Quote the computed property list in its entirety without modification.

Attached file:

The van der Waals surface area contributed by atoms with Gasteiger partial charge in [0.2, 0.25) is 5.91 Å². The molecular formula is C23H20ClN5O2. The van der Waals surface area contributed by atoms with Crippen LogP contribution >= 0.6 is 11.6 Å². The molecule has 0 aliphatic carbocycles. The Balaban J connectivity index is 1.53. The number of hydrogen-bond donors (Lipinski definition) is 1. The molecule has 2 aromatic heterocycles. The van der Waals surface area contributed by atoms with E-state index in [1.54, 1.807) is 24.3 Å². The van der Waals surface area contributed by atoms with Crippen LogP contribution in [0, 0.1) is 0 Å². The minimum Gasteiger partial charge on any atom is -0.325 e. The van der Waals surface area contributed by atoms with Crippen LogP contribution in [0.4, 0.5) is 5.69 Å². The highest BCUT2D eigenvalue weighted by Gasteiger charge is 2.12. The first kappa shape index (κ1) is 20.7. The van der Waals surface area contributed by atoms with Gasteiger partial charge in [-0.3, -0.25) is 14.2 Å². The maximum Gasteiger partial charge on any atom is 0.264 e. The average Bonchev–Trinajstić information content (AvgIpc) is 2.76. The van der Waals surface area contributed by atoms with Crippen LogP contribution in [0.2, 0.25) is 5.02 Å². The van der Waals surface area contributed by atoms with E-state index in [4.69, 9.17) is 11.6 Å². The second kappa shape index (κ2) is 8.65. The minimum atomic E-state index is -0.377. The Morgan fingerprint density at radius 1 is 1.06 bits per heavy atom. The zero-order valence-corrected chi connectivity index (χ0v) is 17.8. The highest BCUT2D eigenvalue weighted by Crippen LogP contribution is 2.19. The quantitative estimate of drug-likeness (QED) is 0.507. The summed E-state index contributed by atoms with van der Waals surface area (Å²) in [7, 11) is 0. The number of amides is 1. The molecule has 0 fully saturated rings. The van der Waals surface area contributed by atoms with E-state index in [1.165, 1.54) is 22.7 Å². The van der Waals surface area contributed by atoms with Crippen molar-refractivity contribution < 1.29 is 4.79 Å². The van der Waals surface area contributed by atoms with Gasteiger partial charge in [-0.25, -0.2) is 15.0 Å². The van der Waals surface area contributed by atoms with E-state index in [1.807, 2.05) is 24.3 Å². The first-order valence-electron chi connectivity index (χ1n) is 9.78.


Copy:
The van der Waals surface area contributed by atoms with Gasteiger partial charge in [0.2, 0.25) is 5.91 Å². The molecular formula is C23H20ClN5O2. The van der Waals surface area contributed by atoms with Crippen LogP contribution >= 0.6 is 11.6 Å². The molecule has 0 aliphatic carbocycles. The Balaban J connectivity index is 1.53. The number of hydrogen-bond donors (Lipinski definition) is 1. The molecule has 2 aromatic heterocycles. The van der Waals surface area contributed by atoms with E-state index in [1.54, 1.807) is 24.3 Å². The van der Waals surface area contributed by atoms with Crippen LogP contribution in [0, 0.1) is 0 Å². The minimum Gasteiger partial charge on any atom is -0.325 e. The van der Waals surface area contributed by atoms with Crippen LogP contribution in [0.4, 0.5) is 5.69 Å². The highest BCUT2D eigenvalue weighted by Gasteiger charge is 2.12. The first kappa shape index (κ1) is 20.7. The van der Waals surface area contributed by atoms with Gasteiger partial charge in [-0.3, -0.25) is 14.2 Å². The maximum Gasteiger partial charge on any atom is 0.264 e. The average Bonchev–Trinajstić information content (AvgIpc) is 2.76. The van der Waals surface area contributed by atoms with Crippen LogP contribution in [0.2, 0.25) is 5.02 Å². The van der Waals surface area contributed by atoms with E-state index in [4.69, 9.17) is 11.6 Å². The second kappa shape index (κ2) is 8.65. The minimum atomic E-state index is -0.377. The Morgan fingerprint density at radius 1 is 1.06 bits per heavy atom. The zero-order valence-corrected chi connectivity index (χ0v) is 17.8. The highest BCUT2D eigenvalue weighted by Crippen LogP contribution is 2.19. The quantitative estimate of drug-likeness (QED) is 0.507. The summed E-state index contributed by atoms with van der Waals surface area (Å²) in [7, 11) is 0. The number of amides is 1. The molecule has 0 fully saturated rings. The van der Waals surface area contributed by atoms with E-state index in [1.165, 1.54) is 22.7 Å². The van der Waals surface area contributed by atoms with Crippen molar-refractivity contribution < 1.29 is 4.79 Å². The van der Waals surface area contributed by atoms with Gasteiger partial charge in [-0.25, -0.2) is 15.0 Å². The van der Waals surface area contributed by atoms with E-state index in [1.807, 2.05) is 24.3 Å². The first-order valence-electron chi connectivity index (χ1n) is 9.78.